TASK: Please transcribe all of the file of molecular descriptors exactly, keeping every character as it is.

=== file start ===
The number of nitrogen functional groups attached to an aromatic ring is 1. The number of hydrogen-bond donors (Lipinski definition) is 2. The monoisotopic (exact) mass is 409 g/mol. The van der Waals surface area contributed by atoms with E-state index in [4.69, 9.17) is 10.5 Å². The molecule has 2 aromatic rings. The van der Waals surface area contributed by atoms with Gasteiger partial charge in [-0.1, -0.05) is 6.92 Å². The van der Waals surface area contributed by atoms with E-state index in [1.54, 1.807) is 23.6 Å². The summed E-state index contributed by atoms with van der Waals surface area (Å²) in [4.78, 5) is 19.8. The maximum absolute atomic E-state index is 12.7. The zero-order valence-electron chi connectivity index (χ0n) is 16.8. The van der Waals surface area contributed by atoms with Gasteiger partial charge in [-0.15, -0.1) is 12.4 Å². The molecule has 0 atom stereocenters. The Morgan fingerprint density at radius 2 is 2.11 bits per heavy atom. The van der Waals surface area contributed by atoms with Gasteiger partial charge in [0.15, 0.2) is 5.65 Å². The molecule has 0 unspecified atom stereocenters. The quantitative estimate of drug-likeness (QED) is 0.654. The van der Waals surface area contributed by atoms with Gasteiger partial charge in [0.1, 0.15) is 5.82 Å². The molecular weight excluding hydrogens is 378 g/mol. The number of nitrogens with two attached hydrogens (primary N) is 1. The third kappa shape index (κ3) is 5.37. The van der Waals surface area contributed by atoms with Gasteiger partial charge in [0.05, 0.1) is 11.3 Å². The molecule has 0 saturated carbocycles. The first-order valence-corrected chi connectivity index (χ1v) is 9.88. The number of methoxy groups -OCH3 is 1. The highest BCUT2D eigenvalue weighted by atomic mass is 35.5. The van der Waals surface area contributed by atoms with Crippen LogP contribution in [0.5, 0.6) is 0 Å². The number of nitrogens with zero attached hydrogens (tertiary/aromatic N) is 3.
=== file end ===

The number of nitrogen functional groups attached to an aromatic ring is 1. The number of hydrogen-bond donors (Lipinski definition) is 2. The monoisotopic (exact) mass is 409 g/mol. The van der Waals surface area contributed by atoms with E-state index in [4.69, 9.17) is 10.5 Å². The molecule has 2 aromatic rings. The van der Waals surface area contributed by atoms with Gasteiger partial charge in [-0.1, -0.05) is 6.92 Å². The van der Waals surface area contributed by atoms with E-state index in [1.54, 1.807) is 23.6 Å². The summed E-state index contributed by atoms with van der Waals surface area (Å²) in [4.78, 5) is 19.8. The maximum absolute atomic E-state index is 12.7. The zero-order valence-electron chi connectivity index (χ0n) is 16.8. The van der Waals surface area contributed by atoms with Gasteiger partial charge in [-0.15, -0.1) is 12.4 Å². The molecule has 0 atom stereocenters. The Morgan fingerprint density at radius 2 is 2.11 bits per heavy atom. The van der Waals surface area contributed by atoms with Gasteiger partial charge in [0.15, 0.2) is 5.65 Å². The molecule has 0 unspecified atom stereocenters. The quantitative estimate of drug-likeness (QED) is 0.654. The van der Waals surface area contributed by atoms with Gasteiger partial charge in [0.1, 0.15) is 5.82 Å². The molecular weight excluding hydrogens is 378 g/mol. The number of nitrogens with two attached hydrogens (primary N) is 1. The third kappa shape index (κ3) is 5.37. The van der Waals surface area contributed by atoms with Gasteiger partial charge in [0.05, 0.1) is 11.3 Å². The molecule has 0 saturated carbocycles. The first-order valence-corrected chi connectivity index (χ1v) is 9.88. The number of methoxy groups -OCH3 is 1. The highest BCUT2D eigenvalue weighted by atomic mass is 35.5. The van der Waals surface area contributed by atoms with Crippen LogP contribution in [0.5, 0.6) is 0 Å². The number of nitrogens with zero attached hydrogens (tertiary/aromatic N) is 3.